Channelling our skills is no bad thing

One interesting feature of the remodelled Conservative Party is how Europe — the issue that has hopelessly divided the Tories for decades — has been almost entirely absent from the new leadership’s public agenda.




This is no doubt a canny political move by Cameron and company, because they know that our relationship with the rest of the EU has the power to send many among their membership into a state of uncontrollable fury.



Both Labour and the smouldering remains of what used to be the Liberal Democrat leadership face the same problem — politically, Europe is a deeply divisive issue for the people of the UK.



But while the politicians prefer to skirt around the question in favour of a quiet life, the engineering and technology community is quietly getting on with the job of pan-European co-operation. Take Galileo, Europe’s fledgling satellite navigation network. You would imagine that the fact that the first element of this giant project, the GioveA satellite, was built by a Surrey based space technology specialist would be a source of considerable national pride.



In some quarters, certainly. But others found it impossible to resist the temptation to use the launch of GioveA as springboard for further attacks on the entire Galileo venture. In the minds of some, the very fact that it is a European project makes Galileo ‘a bad thing’ almost by definition — guilty until proven innocent. It has been labelled a white elephant even before, literally, getting off the ground (‘the Common Agricultural Policy in space’ is one of the memorable descriptions).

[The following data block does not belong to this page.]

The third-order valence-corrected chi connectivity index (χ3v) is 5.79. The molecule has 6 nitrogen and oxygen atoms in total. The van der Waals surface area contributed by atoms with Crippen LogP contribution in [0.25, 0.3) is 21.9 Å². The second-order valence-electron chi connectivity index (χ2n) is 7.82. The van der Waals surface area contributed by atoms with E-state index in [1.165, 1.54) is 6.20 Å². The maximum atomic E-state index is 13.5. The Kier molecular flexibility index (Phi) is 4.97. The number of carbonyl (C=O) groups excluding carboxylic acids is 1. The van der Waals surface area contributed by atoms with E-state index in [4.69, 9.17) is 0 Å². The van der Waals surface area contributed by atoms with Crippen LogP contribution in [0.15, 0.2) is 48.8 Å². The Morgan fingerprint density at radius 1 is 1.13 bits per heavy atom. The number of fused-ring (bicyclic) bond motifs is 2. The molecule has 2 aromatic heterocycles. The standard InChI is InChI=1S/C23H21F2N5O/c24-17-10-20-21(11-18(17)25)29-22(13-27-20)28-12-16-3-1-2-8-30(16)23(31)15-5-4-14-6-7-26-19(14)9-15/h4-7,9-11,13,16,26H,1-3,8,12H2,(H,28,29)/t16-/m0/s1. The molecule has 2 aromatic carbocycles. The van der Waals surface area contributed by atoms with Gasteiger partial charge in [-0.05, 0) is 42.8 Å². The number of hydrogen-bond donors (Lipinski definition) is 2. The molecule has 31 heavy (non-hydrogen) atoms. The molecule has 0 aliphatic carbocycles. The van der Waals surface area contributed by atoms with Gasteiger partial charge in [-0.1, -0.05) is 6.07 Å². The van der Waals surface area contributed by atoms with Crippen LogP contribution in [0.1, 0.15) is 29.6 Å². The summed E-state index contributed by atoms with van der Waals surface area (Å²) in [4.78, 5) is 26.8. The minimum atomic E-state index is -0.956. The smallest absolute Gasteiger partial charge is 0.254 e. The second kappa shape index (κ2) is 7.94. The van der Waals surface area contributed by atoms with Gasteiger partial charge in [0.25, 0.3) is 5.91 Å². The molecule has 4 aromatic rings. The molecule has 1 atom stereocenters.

The few weeks since GioveA’s launch have also produced further sinister mutterings about the EU’s ‘Big Brother’ ambitions, and suggestions that participating in the Galileo initiative, rather than sticking with the US GPS system, is a sign of gross disloyalty to our trans-Atlantic allies.



You can take your pick from any of the above and make up your own mind.



Meanwhile, Surrey Satellite Technology, the company behind GioveA, is a fantastic example of a firm that has grown from a university spin-out into an international success story, doing business with China, America and, of course, Europe.



Surrey Satellite is part of a formidable UK space technology community, encompassing the Astrium satellite division of EADS in Stevenage and the research labs of some of our leading universities.



If projects such as Galileo can help sustain and nurture our technical excellence in these areas, that makes it, to this magazine’s mind, ‘a good thing’ almost by definition — innocent until proven guilty.



Whatever the politicians say or don’t say on the subject, the very best of our engineering and technology base is doing business in Europe — and doing it well.



Andrew Lee, editor